Inter-American Press Association worried about growing number of acts of aggression against journalists in Peru

There is growing concern about the increase in the number of cases of journalists violently attacked and threatened with death in reprisal for their work, the Inter-American Press Association, or IAPA, said in its Report to the Midyear Meeting.

One outstanding case is journalist Julio Vasquéz Calle, who said that he has received numerous death threats since he  and at least 28 members of a peasant community charged police and Majaz mining camp security guards of torturing them during a quelled protest in 2005.

Calle, who works for the Piura-based Cutivalú Radio, and Peruvian human rights groups had held a press conference last January in Peru’s capital, Lima, and made public a series of photographs taken during the torture.

Published and broadcast widely in the Peruvian media, the photos — which were likely taken by police and anonymously sent to the National Human Rights Coordinator, or CNDDHH — show men and women with plastic trash bags pulled over their heads and their hands tied behind their backs, and police officers posing with some of the women’s underwear.

Three days of beatings allegedly left one detainee dead, and three others missing.

Journalist Mary Pérez, reports the IAPA, has received repeated death threats after she reported that a municipal garbage dump site was encroaching on the Allpahuayo Natural Reserve. Pérez is a radio journalist for the Radio La Voz de La Selva in the Amazon region city of Iquitos.

Jorge Moncada, a journalist for daily El Ciclón, said he was assaulted by police who insisted that he reveal the identity of a source who gave him information about the murder of a prominent sugar refinery manager in the city of Chiclayo.

In the district of Pichanaqui, in the province of Chanchamayo, journalist Tobías Zevallos Cabello — director of Radio Fiesta — has said that he was brutally assaulted by the head of the municipal police, after he reported that a police officer shot a local resident.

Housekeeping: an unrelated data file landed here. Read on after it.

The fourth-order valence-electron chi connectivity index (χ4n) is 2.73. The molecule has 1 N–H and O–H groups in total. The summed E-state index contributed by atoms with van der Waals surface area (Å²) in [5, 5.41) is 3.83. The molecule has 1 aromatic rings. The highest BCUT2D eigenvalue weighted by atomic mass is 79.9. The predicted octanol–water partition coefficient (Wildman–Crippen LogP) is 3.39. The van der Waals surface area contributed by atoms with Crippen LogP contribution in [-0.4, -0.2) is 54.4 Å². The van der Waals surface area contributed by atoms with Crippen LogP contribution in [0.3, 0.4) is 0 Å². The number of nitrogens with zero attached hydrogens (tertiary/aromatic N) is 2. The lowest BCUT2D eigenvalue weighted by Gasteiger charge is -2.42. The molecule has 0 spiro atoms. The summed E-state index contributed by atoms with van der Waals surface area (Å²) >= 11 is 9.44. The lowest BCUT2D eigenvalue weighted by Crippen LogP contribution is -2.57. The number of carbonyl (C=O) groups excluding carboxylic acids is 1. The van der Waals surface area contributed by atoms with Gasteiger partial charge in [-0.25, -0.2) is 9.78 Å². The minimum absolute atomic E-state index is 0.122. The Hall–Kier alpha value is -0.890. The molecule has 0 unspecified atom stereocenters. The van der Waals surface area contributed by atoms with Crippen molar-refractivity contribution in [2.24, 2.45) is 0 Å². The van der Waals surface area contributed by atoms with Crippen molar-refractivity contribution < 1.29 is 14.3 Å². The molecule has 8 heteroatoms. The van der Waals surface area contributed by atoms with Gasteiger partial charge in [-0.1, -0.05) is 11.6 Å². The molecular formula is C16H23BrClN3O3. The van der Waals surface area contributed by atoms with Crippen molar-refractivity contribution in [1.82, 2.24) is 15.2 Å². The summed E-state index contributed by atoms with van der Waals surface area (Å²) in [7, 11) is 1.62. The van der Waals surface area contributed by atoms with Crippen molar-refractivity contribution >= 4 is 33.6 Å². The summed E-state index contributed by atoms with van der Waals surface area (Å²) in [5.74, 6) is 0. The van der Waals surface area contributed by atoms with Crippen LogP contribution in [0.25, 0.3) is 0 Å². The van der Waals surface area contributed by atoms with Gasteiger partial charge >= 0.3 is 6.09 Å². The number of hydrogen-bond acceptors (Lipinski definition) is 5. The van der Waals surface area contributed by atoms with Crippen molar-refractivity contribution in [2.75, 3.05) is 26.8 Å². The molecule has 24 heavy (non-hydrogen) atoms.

In addition to the increase in the number of cases of journalists attacked or threatened, the IAPA is also concerned about the Peruvian government pressuring journalists to reveal their sources of phone tapped conversations that revealed an oil concession kickback scheme that rocked Peru President Alan García’s administration last year.

Pablo O’Brien, an investiagative reporter for daily El Comercio told CPN Radio that attempts by lawmakers probing the illegal phone tapping to coerce him and his former boss, Fernando Ampuero, into revealing their sources “absurd.”

Both journalists have said that they have since been tailed on the streets, and daily Peru21’s editor, Dan Flores, has said that he has received many death threats for his reporting on the scandal.

The Inter American Press Association was established in 1942 to defend and promote the right of the peoples of the Americas to be fully and freely informed through an independent press. This right is basic to the survival of a free society and individual liberty.

Sharing is caring!

Comments are closed.